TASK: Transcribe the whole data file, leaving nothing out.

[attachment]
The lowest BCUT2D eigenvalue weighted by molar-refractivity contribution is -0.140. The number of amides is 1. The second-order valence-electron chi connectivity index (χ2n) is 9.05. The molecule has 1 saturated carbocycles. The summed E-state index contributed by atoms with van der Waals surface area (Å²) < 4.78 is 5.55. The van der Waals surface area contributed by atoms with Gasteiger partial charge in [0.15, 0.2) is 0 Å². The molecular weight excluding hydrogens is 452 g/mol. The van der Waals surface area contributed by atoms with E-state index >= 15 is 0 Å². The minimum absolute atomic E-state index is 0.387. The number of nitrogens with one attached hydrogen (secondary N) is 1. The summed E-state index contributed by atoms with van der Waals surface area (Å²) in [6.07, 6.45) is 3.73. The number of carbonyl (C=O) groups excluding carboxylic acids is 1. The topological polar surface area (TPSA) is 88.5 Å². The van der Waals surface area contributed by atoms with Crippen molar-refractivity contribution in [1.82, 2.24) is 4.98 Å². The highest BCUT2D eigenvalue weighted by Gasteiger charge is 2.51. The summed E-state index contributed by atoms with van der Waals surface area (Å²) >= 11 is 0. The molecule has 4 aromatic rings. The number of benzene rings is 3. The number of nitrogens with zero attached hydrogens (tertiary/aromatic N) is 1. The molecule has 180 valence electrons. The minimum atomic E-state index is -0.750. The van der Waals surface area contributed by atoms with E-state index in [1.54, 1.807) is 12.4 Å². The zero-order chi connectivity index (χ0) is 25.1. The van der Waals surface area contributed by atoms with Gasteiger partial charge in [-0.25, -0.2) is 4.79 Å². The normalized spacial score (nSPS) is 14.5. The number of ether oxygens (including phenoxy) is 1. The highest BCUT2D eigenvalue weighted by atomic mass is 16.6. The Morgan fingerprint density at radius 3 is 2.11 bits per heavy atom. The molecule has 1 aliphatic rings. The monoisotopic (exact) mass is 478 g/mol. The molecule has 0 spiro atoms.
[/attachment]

The lowest BCUT2D eigenvalue weighted by molar-refractivity contribution is -0.140. The number of amides is 1. The second-order valence-electron chi connectivity index (χ2n) is 9.05. The molecule has 1 saturated carbocycles. The summed E-state index contributed by atoms with van der Waals surface area (Å²) < 4.78 is 5.55. The van der Waals surface area contributed by atoms with Gasteiger partial charge in [0.15, 0.2) is 0 Å². The molecular weight excluding hydrogens is 452 g/mol. The van der Waals surface area contributed by atoms with E-state index >= 15 is 0 Å². The minimum absolute atomic E-state index is 0.387. The number of nitrogens with one attached hydrogen (secondary N) is 1. The summed E-state index contributed by atoms with van der Waals surface area (Å²) in [6.07, 6.45) is 3.73. The number of carbonyl (C=O) groups excluding carboxylic acids is 1. The topological polar surface area (TPSA) is 88.5 Å². The van der Waals surface area contributed by atoms with Crippen molar-refractivity contribution in [1.82, 2.24) is 4.98 Å². The highest BCUT2D eigenvalue weighted by Gasteiger charge is 2.51. The summed E-state index contributed by atoms with van der Waals surface area (Å²) >= 11 is 0. The molecule has 4 aromatic rings. The number of benzene rings is 3. The number of nitrogens with zero attached hydrogens (tertiary/aromatic N) is 1. The molecule has 180 valence electrons. The minimum atomic E-state index is -0.750. The van der Waals surface area contributed by atoms with E-state index in [1.54, 1.807) is 12.4 Å². The zero-order chi connectivity index (χ0) is 25.1. The van der Waals surface area contributed by atoms with Gasteiger partial charge in [-0.25, -0.2) is 4.79 Å². The normalized spacial score (nSPS) is 14.5. The number of ether oxygens (including phenoxy) is 1. The highest BCUT2D eigenvalue weighted by atomic mass is 16.6. The Morgan fingerprint density at radius 3 is 2.11 bits per heavy atom. The molecule has 1 aliphatic rings. The monoisotopic (exact) mass is 478 g/mol. The molecule has 0 spiro atoms.